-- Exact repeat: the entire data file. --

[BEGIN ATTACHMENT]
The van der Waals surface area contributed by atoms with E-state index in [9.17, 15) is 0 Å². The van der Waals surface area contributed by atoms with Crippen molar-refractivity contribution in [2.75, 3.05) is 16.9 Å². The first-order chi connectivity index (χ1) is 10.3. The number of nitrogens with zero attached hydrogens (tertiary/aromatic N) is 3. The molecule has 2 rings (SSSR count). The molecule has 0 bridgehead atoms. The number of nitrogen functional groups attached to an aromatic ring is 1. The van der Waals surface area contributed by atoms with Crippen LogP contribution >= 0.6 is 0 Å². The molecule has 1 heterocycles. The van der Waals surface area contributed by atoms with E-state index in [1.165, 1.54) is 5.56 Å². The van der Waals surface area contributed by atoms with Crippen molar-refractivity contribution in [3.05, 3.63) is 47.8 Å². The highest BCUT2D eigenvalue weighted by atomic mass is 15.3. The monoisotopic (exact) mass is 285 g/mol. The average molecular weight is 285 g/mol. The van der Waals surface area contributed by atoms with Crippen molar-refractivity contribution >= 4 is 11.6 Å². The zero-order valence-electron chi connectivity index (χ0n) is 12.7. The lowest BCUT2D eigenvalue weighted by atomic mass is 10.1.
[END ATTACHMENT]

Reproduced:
The van der Waals surface area contributed by atoms with E-state index in [9.17, 15) is 0 Å². The van der Waals surface area contributed by atoms with Crippen molar-refractivity contribution in [2.75, 3.05) is 16.9 Å². The first-order chi connectivity index (χ1) is 10.3. The number of nitrogens with zero attached hydrogens (tertiary/aromatic N) is 3. The molecule has 2 rings (SSSR count). The molecule has 0 bridgehead atoms. The number of nitrogen functional groups attached to an aromatic ring is 1. The van der Waals surface area contributed by atoms with Crippen LogP contribution >= 0.6 is 0 Å². The molecule has 1 heterocycles. The van der Waals surface area contributed by atoms with E-state index in [1.165, 1.54) is 5.56 Å². The van der Waals surface area contributed by atoms with Crippen molar-refractivity contribution in [3.05, 3.63) is 47.8 Å². The highest BCUT2D eigenvalue weighted by atomic mass is 15.3. The monoisotopic (exact) mass is 285 g/mol. The average molecular weight is 285 g/mol. The van der Waals surface area contributed by atoms with Crippen molar-refractivity contribution >= 4 is 11.6 Å². The zero-order valence-electron chi connectivity index (χ0n) is 12.7. The lowest BCUT2D eigenvalue weighted by atomic mass is 10.1.